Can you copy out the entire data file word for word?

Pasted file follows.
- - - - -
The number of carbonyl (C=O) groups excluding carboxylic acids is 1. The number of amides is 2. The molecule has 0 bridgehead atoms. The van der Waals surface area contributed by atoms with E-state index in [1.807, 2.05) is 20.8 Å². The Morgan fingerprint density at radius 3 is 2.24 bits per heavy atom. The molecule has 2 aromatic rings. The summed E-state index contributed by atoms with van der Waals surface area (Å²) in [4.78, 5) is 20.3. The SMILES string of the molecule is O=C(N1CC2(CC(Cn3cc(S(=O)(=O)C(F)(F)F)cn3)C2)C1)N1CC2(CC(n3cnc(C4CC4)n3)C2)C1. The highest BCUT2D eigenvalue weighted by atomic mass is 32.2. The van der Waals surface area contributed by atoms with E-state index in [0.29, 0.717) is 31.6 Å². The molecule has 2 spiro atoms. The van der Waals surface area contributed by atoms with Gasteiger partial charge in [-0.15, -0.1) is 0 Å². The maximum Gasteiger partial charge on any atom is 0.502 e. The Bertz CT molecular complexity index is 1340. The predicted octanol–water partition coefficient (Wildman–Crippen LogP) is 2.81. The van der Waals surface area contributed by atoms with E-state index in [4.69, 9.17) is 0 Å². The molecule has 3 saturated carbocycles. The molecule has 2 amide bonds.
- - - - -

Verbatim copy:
The number of carbonyl (C=O) groups excluding carboxylic acids is 1. The number of amides is 2. The molecule has 0 bridgehead atoms. The van der Waals surface area contributed by atoms with E-state index in [1.807, 2.05) is 20.8 Å². The Morgan fingerprint density at radius 3 is 2.24 bits per heavy atom. The molecule has 2 aromatic rings. The summed E-state index contributed by atoms with van der Waals surface area (Å²) in [4.78, 5) is 20.3. The SMILES string of the molecule is O=C(N1CC2(CC(Cn3cc(S(=O)(=O)C(F)(F)F)cn3)C2)C1)N1CC2(CC(n3cnc(C4CC4)n3)C2)C1. The highest BCUT2D eigenvalue weighted by atomic mass is 32.2. The van der Waals surface area contributed by atoms with E-state index in [0.29, 0.717) is 31.6 Å². The molecule has 2 spiro atoms. The van der Waals surface area contributed by atoms with Gasteiger partial charge in [-0.15, -0.1) is 0 Å². The maximum Gasteiger partial charge on any atom is 0.502 e. The Bertz CT molecular complexity index is 1340. The predicted octanol–water partition coefficient (Wildman–Crippen LogP) is 2.81. The van der Waals surface area contributed by atoms with E-state index in [4.69, 9.17) is 0 Å². The molecule has 3 saturated carbocycles. The molecule has 2 amide bonds.